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Welcome to the New Normal

May 13, 2017 12:42 IST

'It's amazing that a country that claims to be the world's largest democracy is getting into the business of micro-regulating personal and professional lives in this fashion,' says Devangshu Datta.
Illustration: Uttam Ghosh/Rediff.com

Illustration: Uttam Ghosh

There's an old joke about a madman obsessively banging his head against a wall. When a bystander asks why, the madman responds, 'It'll feel so good when I stop doing it.'

Demonetisation was like that.

Months of pain and privation gradually eased, as cash came back into the system.

There was immense relief as one could indulge in the civilised niceties of tipping the bellboy at a hotel, or simply eat an ice cream on the street.

This process of pain followed by cessation leads to 'normalisation': People are gradually trained to endure situations they would have previously considered unacceptable.

Last month, for instance, ATMs across the country ran dry. If this had happened prior to November 8, 2016, there would have raucous complaints.

Now, there are just a few mutters and grumbles. Welcome to normalisation.

Looking back, the past three years have seen an amazing amount of such normalisation.

There was uproar over 'Ghar Wapsi' in 2014, which translated to couples being harassed in public by mobs.

Back in 2015, there was uproar when a man was lynched by a mob in Dadri for allegedly eating beef.

The prime minister even bestirred himself to make a speech (many, many months after the Dadri incident), condemning the concept of cow-vigilantism.

Two years later, vigilante mobs are roaming around several states. Several persons have been lynched for random reasons supposedly involving bovines. 'Anti-Romeo' mobs have thrashed and publicly humiliated young couples.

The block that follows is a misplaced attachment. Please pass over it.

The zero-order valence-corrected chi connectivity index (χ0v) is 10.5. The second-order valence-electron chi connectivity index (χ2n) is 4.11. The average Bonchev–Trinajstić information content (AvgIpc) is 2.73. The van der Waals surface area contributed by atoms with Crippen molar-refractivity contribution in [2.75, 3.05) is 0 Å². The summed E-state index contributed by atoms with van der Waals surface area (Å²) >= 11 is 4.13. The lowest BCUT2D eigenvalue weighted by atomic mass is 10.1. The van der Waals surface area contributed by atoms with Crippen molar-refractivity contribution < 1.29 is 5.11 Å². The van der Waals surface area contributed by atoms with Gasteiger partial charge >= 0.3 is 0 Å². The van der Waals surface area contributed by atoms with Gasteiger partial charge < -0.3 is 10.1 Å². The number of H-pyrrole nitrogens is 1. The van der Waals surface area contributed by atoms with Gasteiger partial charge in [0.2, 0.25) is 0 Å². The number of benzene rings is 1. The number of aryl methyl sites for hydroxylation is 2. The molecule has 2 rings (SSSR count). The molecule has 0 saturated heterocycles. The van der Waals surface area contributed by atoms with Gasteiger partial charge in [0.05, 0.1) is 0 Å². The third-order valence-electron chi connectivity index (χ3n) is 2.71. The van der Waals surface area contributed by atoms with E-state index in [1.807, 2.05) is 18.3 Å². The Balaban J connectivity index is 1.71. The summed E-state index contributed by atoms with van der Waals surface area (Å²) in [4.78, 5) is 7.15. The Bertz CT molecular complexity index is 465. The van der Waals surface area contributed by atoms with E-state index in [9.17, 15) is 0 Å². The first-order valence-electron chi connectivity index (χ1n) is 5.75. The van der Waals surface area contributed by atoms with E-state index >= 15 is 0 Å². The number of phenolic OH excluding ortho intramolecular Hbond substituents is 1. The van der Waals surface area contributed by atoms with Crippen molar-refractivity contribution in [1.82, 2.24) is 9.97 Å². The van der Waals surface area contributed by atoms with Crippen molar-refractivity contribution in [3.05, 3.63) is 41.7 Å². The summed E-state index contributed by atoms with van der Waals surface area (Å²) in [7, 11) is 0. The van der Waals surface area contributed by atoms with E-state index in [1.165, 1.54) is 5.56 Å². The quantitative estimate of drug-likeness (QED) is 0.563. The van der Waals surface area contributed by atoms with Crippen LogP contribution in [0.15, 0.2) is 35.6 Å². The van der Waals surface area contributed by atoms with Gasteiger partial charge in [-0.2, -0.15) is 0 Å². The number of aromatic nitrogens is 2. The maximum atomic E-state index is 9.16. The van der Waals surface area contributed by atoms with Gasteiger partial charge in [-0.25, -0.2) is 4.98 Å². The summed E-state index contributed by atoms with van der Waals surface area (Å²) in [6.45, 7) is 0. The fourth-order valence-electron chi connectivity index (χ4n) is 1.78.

Meanwhile the PM is emulating his illustrious predecessor in that post and maintaining a dignified silence about mob rule.

Normalisation.

India has a long history of disastrous experiments with prohibition. When Bihar went dry in fulfilment of an assembly poll promise, people shook their heads at this re-enactment of known folly.

When Bihar promulgated a ridiculously draconian anti-liquor law, people shook their heads again.

Now, several other states are contemplating going dry and nobody is saying much.

Normalisation.

In the meantime, the Supreme Court decreed that liquor will not be sold within 500 metres of a highway. A million jobs will be lost as a result and every state will forego massive sums in revenue.

Plus, of course, a new parallel economy will develop in getting around this partial prohibition.

No one seems to be prepared to point out the adverse effects.

Normalisation again.

After demonetisation, several other crackpot schemes also seem to be on the anvil.

For example, there is a proposal to shut petrol pumps on Sundays to conserve fuel. One look tells you this will just mean long queues at pumps on Saturdays and Mondays. But nobody is calling this out as the absurdity it is.

Normalisation.

Another mad idea is that of asking restaurants to state exactly what is served in a given portion.

Restaurants already comply with multiple strange rules and this adds another one to the mix. It could lead to endless nitpicking.

Say, a menu claims there are 'X cubes of diced meat' in a portion of goulash. Well, how large are the cubes? Are the portions always counted out exactly? Etc.

Instead of ridicule, this proposal has drawn sighs of relief that the government does not, as yet, intend to lay down laws stipulating quantity.

Normalisation.

This sort of nonsense generally occurs only in madly totalitarian regime like Pol Pot's Cambodia, and North Korea.

Sane totalitarian regimes such as the Soviet Union, Deng Xiaoping's China and smart nanny States such as Singapore allow people a great deal of latitude in personal life.

It's the basis of an unspoken quid pro quo: Eat what you like, drink what you like, sleep with whoever.

Just don't get political.

It's amazing that a country that claims to be the world's largest democracy is getting into the business of micro-regulating personal and professional lives in this fashion.

It's also instructive to see how much of this absurdity has been normalised, given that the ruling dispensation was supposedly committed to 'Minimum government, maximum governance' three years ago.

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Devangshu Datta
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